D’Aguilar laments Grand Bahama’s ‘lack of scale’

D’Aguilar laments Grand Bahama’s ‘lack of scale’
Minister of Tourism and Aviation, Dionisio D'Aguilar.

Minister says island needs Grand Lucayan revival as additional room inventory will drive airlift

NASSAU, BAHAMAS – Tourism Minister Dionisio D’Aguilar said yesterday that Grand Bahama ‘desperately’ needs hotel room inventory to drive needed airlift to the island, noting that addressing the state of the Grand Bahama International airport is key to the growth of the island’s tourism sector.

Speaking on the sidelines of the Caribbean Hotel and Tourism Association (CHTA) conference yesterday, D’Aguilar called for patience as the government seeks to negotiate a potential acquisition of the airport with operator Hutchison Port.

“The operator and owner of the airport Hutchison Ports has rebuilt a small terminal but it’s not in its former glory and primarily because arrivals into the destination aren’t what they were pre-Dorian,” he said.

“The government recognizes that for any growth to happen on that islands something has to be done with that airport. We are in the negotiation process. The press never likes the fact that we are in a negotiation process.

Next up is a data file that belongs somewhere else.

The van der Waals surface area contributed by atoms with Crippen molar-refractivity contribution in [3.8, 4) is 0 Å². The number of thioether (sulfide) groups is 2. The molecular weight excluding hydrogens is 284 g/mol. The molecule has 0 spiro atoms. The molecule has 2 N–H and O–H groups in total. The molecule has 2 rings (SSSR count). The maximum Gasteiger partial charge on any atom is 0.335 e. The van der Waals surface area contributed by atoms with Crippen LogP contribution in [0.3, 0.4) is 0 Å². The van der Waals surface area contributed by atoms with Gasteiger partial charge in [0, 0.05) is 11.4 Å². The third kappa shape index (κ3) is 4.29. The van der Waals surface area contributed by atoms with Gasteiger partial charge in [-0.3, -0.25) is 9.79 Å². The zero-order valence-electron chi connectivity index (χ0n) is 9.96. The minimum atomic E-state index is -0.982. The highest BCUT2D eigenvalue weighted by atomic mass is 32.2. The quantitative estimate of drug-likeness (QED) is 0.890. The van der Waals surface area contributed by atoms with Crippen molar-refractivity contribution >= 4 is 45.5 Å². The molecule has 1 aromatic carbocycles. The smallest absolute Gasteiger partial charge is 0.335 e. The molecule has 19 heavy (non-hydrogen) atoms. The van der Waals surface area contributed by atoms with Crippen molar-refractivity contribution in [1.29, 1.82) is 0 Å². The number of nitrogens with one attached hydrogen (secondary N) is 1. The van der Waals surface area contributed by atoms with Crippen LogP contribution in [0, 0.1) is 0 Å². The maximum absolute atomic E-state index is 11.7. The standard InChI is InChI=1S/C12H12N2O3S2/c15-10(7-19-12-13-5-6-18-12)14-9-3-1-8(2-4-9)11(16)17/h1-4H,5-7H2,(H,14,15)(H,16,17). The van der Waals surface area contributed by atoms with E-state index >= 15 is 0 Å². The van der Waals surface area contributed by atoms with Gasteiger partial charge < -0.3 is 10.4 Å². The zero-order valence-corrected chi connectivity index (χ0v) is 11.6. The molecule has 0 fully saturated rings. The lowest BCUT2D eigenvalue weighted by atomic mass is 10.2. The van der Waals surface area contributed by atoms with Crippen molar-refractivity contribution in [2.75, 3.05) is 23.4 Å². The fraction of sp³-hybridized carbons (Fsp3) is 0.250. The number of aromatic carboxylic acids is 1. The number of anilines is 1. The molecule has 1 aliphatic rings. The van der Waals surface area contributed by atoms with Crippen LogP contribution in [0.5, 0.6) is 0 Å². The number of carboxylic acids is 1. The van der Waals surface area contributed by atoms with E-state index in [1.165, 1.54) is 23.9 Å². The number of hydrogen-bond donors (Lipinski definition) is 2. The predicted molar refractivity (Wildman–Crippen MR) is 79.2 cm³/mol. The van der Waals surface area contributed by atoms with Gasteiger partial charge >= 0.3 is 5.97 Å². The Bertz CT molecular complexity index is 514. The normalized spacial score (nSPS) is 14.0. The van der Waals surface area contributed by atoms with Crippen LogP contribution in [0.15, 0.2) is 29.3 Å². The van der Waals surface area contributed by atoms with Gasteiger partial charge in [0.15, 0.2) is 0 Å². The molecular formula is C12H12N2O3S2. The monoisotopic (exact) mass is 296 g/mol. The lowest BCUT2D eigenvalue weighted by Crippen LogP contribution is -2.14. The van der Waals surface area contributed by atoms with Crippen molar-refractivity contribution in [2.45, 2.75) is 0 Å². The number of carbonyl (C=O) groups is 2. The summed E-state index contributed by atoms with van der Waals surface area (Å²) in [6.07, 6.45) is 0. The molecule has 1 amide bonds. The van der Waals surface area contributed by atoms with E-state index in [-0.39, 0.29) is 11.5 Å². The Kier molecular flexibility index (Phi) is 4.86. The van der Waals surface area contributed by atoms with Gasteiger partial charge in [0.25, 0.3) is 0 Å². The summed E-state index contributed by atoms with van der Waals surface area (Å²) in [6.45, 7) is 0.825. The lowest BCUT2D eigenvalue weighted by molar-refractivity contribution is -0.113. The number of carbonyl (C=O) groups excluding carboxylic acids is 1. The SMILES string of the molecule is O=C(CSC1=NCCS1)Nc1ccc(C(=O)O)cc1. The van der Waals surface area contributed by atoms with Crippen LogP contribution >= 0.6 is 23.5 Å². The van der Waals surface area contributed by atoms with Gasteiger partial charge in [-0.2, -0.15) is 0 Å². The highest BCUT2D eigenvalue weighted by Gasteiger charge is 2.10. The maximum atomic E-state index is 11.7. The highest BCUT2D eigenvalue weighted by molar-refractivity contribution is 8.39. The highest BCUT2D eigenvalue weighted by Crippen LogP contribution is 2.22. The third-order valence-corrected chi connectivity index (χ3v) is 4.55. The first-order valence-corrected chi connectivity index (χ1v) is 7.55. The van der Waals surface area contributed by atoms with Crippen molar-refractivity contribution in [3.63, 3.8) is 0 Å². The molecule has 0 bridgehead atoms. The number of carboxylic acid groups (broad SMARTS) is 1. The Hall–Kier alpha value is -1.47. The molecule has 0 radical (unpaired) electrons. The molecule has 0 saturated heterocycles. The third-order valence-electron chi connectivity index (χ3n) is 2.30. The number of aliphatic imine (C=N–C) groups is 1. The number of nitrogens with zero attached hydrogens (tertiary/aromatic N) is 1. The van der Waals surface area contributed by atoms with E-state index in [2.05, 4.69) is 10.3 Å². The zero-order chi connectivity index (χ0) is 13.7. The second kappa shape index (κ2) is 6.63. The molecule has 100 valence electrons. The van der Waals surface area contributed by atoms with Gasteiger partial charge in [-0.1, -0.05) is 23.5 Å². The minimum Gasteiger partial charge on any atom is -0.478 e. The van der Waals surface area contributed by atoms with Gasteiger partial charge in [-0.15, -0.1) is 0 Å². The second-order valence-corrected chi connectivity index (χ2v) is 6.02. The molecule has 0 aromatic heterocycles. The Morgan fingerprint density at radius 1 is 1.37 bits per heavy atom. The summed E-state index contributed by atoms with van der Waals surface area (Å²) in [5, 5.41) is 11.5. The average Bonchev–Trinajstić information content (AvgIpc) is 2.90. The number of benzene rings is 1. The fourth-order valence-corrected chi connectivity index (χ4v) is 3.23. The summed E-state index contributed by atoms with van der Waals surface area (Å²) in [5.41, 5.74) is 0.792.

D’Aguilar said: They want to know when it’s going to be done. Negotiations take twists and turns and take time. We are obviously negotiating what we feel will be in the best interest of the Bahamian people but it takes time. I ask the Bahamian people to be patient.

“We are looking at all of our options and I’m sure we will be coming to a decision soon.”

Commenting on further on the state of the island’s tourism sector, D’Aguilar said: “Grand Bahama has been challenged for a while. Four per cent of our stopover visitors went to Grand Bahama and so it was a small and diminishing percentage. The government immediately recognized that we had to do something about it.”

He continued: “What Grand Bahama lacks is scale. When I asked for a report on how many hotel rooms are open and sellable in Grand Bahama – it is 775 which is half the size of the Hyatt and that’s the entire Grand Bahama.

“That’s not the Airbnb products and other options but they desperately need scale. That is why we need the Grand Lucayan property to come on stream and create scale and with the scale comes lift and economic impact. Grand Bahama needs investment in its tourism infrastructure.”

Last week, D’Aguilar said the sale of the Grand Lucayan is ‘inching ever closer’ although there is no deal yet.

For several months, the government has been negotiations with Holistica – a joint venture company formed by Royal Caribbean International and ITM Group – on the renovation and development of Freeport’s cruise port and the Grand Lucayan resort complex.

In 2016, Hurricane Matthew that caused parts of the Grand Lucayan to be shut down and the property to be subsequently taken over by the government in order to protect jobs and ensure the sale of the property.